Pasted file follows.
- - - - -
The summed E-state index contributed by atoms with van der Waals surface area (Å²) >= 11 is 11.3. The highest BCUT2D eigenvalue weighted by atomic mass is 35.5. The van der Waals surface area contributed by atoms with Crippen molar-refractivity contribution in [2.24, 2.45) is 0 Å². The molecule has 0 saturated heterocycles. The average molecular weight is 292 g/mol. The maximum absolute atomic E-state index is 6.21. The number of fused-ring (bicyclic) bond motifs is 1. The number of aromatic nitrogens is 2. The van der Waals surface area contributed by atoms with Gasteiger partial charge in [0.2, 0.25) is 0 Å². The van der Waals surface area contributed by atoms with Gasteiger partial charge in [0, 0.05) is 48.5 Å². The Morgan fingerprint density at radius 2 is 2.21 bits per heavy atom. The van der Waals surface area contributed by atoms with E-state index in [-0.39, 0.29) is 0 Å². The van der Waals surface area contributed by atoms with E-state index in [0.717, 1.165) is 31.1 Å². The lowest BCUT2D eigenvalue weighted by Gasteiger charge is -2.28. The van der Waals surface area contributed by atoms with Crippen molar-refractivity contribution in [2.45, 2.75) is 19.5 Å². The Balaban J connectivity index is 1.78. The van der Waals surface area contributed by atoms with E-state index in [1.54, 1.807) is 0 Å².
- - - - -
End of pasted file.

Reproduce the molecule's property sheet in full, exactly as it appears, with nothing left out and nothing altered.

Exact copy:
The summed E-state index contributed by atoms with van der Waals surface area (Å²) >= 11 is 11.3. The highest BCUT2D eigenvalue weighted by atomic mass is 35.5. The van der Waals surface area contributed by atoms with Crippen molar-refractivity contribution in [2.24, 2.45) is 0 Å². The molecule has 0 saturated heterocycles. The average molecular weight is 292 g/mol. The maximum absolute atomic E-state index is 6.21. The number of fused-ring (bicyclic) bond motifs is 1. The number of aromatic nitrogens is 2. The van der Waals surface area contributed by atoms with Gasteiger partial charge in [0.2, 0.25) is 0 Å². The van der Waals surface area contributed by atoms with Gasteiger partial charge in [0, 0.05) is 48.5 Å². The Morgan fingerprint density at radius 2 is 2.21 bits per heavy atom. The van der Waals surface area contributed by atoms with E-state index in [-0.39, 0.29) is 0 Å². The van der Waals surface area contributed by atoms with E-state index in [0.717, 1.165) is 31.1 Å². The lowest BCUT2D eigenvalue weighted by Gasteiger charge is -2.28. The van der Waals surface area contributed by atoms with Crippen molar-refractivity contribution in [2.45, 2.75) is 19.5 Å². The Balaban J connectivity index is 1.78. The van der Waals surface area contributed by atoms with E-state index in [1.54, 1.807) is 0 Å².